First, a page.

DEAR REV. GRAHAM: Our mother had some nice things — and after she died, the arguing over who would get what became very bitter. I know she would've been shocked at the way some family members acted. Why are people so greedy? Most of it wasn't worth much anyway. —L.F.
Dear L.F.: Yes, people can be greedy, and sometimes greed is seen at its worst when an estate has to be settled. One reason I wanted to reprint your letter is because it points out a problem that occur s far too often — and one that could have been prevented if your mother had planned ahead.
The problem is this: Undoubtedly your mother knew what she wanted done with her things, but because she failed to put it in writing, it's caused much disruption in your family. But this wasn't God's plan; God is for peace and harmony, and He wants us to do all we can to prevent such conflicts. The Bible says that "everything should be done in a fitting and orderly way" (1 Corinthians 1 4:40). This is why I urge people to seek God's wisdom about these matters and to have a valid will.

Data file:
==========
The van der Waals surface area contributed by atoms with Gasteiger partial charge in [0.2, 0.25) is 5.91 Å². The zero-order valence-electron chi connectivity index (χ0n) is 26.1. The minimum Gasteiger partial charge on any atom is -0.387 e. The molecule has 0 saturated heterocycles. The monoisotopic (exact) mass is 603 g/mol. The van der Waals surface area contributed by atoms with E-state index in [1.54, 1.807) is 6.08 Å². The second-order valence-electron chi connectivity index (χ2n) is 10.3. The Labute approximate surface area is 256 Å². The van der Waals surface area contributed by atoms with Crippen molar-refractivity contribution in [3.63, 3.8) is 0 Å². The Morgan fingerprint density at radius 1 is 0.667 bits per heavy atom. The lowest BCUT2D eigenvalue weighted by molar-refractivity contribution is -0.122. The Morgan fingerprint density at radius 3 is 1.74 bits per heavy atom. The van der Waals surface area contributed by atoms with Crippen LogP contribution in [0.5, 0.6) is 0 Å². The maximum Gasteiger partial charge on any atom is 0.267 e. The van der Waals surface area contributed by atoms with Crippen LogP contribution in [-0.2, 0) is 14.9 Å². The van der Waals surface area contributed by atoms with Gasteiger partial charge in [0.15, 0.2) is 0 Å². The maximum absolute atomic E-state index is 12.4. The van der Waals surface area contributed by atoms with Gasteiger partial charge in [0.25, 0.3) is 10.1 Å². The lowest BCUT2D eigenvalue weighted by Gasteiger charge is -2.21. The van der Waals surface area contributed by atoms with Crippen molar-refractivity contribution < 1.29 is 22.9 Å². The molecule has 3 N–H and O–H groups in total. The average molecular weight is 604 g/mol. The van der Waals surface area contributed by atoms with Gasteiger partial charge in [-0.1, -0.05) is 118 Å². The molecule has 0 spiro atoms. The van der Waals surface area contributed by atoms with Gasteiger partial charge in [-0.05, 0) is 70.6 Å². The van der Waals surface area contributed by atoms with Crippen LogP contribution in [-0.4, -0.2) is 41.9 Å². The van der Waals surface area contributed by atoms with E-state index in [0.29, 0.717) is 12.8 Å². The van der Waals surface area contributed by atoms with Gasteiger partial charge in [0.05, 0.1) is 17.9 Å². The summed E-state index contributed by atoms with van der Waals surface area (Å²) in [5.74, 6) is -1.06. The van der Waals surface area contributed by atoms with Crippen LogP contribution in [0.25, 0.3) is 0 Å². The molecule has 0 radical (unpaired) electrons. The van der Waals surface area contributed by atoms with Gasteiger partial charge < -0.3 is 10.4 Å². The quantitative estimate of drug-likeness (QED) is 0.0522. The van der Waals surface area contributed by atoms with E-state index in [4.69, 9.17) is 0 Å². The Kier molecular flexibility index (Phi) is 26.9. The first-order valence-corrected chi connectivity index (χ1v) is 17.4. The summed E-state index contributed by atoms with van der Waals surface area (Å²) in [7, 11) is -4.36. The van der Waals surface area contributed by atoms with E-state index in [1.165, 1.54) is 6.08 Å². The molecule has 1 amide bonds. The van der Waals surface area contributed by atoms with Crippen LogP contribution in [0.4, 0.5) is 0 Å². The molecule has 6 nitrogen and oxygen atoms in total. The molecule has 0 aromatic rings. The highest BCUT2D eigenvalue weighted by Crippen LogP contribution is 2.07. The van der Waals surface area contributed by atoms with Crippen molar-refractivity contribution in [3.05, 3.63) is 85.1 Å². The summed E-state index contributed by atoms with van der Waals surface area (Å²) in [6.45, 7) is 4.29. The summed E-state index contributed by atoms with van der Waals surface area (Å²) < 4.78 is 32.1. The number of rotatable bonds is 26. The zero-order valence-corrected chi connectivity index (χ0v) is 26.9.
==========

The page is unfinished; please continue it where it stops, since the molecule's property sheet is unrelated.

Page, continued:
I realize that for you all this is water under the bridge (so to speak) —although I hope it will encourage readers to put their own affairs in order.
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But the question you face is this: What can you do to help your family overcome its conflicts?
It may not be easy, and it may take time. Ask God to help you be a peacemaker with your family. Reach out to them, not dwelling on the past, but looking to the future, and letting them know you care. Pray for them also, asking God to change their hearts.